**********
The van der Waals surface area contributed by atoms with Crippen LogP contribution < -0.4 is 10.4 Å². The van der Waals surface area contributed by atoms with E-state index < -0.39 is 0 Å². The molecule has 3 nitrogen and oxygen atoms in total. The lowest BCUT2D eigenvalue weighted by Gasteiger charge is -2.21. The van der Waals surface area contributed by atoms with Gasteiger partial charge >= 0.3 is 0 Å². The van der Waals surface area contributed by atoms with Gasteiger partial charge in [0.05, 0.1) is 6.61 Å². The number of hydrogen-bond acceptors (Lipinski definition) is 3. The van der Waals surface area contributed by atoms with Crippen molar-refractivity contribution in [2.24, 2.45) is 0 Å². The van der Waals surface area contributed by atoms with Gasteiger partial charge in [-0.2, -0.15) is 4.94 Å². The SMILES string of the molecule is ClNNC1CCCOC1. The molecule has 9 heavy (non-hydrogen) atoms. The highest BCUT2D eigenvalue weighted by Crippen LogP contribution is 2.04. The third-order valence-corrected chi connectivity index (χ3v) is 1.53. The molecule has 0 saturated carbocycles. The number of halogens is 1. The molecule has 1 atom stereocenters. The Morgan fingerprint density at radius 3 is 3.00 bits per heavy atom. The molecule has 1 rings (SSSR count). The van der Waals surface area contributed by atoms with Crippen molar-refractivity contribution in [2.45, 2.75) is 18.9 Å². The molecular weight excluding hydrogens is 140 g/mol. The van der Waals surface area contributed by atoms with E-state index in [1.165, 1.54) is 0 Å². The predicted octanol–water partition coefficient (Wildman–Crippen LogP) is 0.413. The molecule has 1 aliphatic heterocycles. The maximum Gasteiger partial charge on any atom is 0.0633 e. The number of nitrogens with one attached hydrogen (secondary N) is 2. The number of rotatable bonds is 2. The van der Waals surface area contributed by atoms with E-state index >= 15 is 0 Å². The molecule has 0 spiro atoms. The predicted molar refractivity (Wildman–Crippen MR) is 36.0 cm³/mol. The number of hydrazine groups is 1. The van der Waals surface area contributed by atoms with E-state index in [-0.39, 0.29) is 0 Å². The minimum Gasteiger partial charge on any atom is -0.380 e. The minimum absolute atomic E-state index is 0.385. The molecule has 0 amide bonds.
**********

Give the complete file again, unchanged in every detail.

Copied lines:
The van der Waals surface area contributed by atoms with Crippen LogP contribution < -0.4 is 10.4 Å². The van der Waals surface area contributed by atoms with E-state index < -0.39 is 0 Å². The molecule has 3 nitrogen and oxygen atoms in total. The lowest BCUT2D eigenvalue weighted by Gasteiger charge is -2.21. The van der Waals surface area contributed by atoms with Gasteiger partial charge >= 0.3 is 0 Å². The van der Waals surface area contributed by atoms with Gasteiger partial charge in [0.05, 0.1) is 6.61 Å². The number of hydrogen-bond acceptors (Lipinski definition) is 3. The van der Waals surface area contributed by atoms with Crippen molar-refractivity contribution in [2.24, 2.45) is 0 Å². The van der Waals surface area contributed by atoms with Gasteiger partial charge in [-0.2, -0.15) is 4.94 Å². The SMILES string of the molecule is ClNNC1CCCOC1. The molecule has 9 heavy (non-hydrogen) atoms. The highest BCUT2D eigenvalue weighted by Crippen LogP contribution is 2.04. The third-order valence-corrected chi connectivity index (χ3v) is 1.53. The molecule has 0 saturated carbocycles. The number of halogens is 1. The molecule has 1 atom stereocenters. The Morgan fingerprint density at radius 3 is 3.00 bits per heavy atom. The molecule has 1 rings (SSSR count). The van der Waals surface area contributed by atoms with Crippen molar-refractivity contribution in [2.45, 2.75) is 18.9 Å². The molecular weight excluding hydrogens is 140 g/mol. The van der Waals surface area contributed by atoms with E-state index in [1.165, 1.54) is 0 Å². The predicted octanol–water partition coefficient (Wildman–Crippen LogP) is 0.413. The molecule has 1 aliphatic heterocycles. The maximum Gasteiger partial charge on any atom is 0.0633 e. The number of nitrogens with one attached hydrogen (secondary N) is 2. The number of rotatable bonds is 2. The van der Waals surface area contributed by atoms with E-state index >= 15 is 0 Å². The molecule has 0 spiro atoms. The predicted molar refractivity (Wildman–Crippen MR) is 36.0 cm³/mol. The number of hydrazine groups is 1. The van der Waals surface area contributed by atoms with E-state index in [-0.39, 0.29) is 0 Å². The minimum Gasteiger partial charge on any atom is -0.380 e. The minimum absolute atomic E-state index is 0.385. The molecule has 0 amide bonds.